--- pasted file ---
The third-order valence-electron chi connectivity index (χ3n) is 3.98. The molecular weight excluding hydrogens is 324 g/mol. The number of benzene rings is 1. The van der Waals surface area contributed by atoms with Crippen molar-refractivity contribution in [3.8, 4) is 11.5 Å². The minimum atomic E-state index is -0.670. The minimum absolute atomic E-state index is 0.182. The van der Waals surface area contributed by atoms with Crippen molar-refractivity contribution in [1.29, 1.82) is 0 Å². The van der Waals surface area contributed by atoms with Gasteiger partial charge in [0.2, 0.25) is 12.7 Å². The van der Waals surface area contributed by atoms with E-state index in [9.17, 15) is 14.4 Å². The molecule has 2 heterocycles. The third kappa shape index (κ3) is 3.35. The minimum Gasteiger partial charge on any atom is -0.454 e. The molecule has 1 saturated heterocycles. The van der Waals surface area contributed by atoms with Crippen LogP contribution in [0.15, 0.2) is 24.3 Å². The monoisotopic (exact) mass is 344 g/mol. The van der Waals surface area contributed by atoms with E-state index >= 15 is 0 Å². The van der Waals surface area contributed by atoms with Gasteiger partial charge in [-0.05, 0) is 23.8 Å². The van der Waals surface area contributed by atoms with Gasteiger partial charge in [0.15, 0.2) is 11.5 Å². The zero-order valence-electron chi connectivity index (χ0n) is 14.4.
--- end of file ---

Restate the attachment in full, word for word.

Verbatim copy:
The third-order valence-electron chi connectivity index (χ3n) is 3.98. The molecular weight excluding hydrogens is 324 g/mol. The number of benzene rings is 1. The van der Waals surface area contributed by atoms with Crippen molar-refractivity contribution in [3.8, 4) is 11.5 Å². The minimum atomic E-state index is -0.670. The minimum absolute atomic E-state index is 0.182. The van der Waals surface area contributed by atoms with Crippen molar-refractivity contribution in [1.29, 1.82) is 0 Å². The van der Waals surface area contributed by atoms with Gasteiger partial charge in [0.2, 0.25) is 12.7 Å². The van der Waals surface area contributed by atoms with E-state index in [9.17, 15) is 14.4 Å². The molecule has 2 heterocycles. The third kappa shape index (κ3) is 3.35. The minimum Gasteiger partial charge on any atom is -0.454 e. The molecule has 1 saturated heterocycles. The van der Waals surface area contributed by atoms with Crippen LogP contribution in [0.15, 0.2) is 24.3 Å². The monoisotopic (exact) mass is 344 g/mol. The van der Waals surface area contributed by atoms with E-state index >= 15 is 0 Å². The van der Waals surface area contributed by atoms with Gasteiger partial charge in [-0.05, 0) is 23.8 Å². The van der Waals surface area contributed by atoms with Gasteiger partial charge in [0.15, 0.2) is 11.5 Å². The zero-order valence-electron chi connectivity index (χ0n) is 14.4.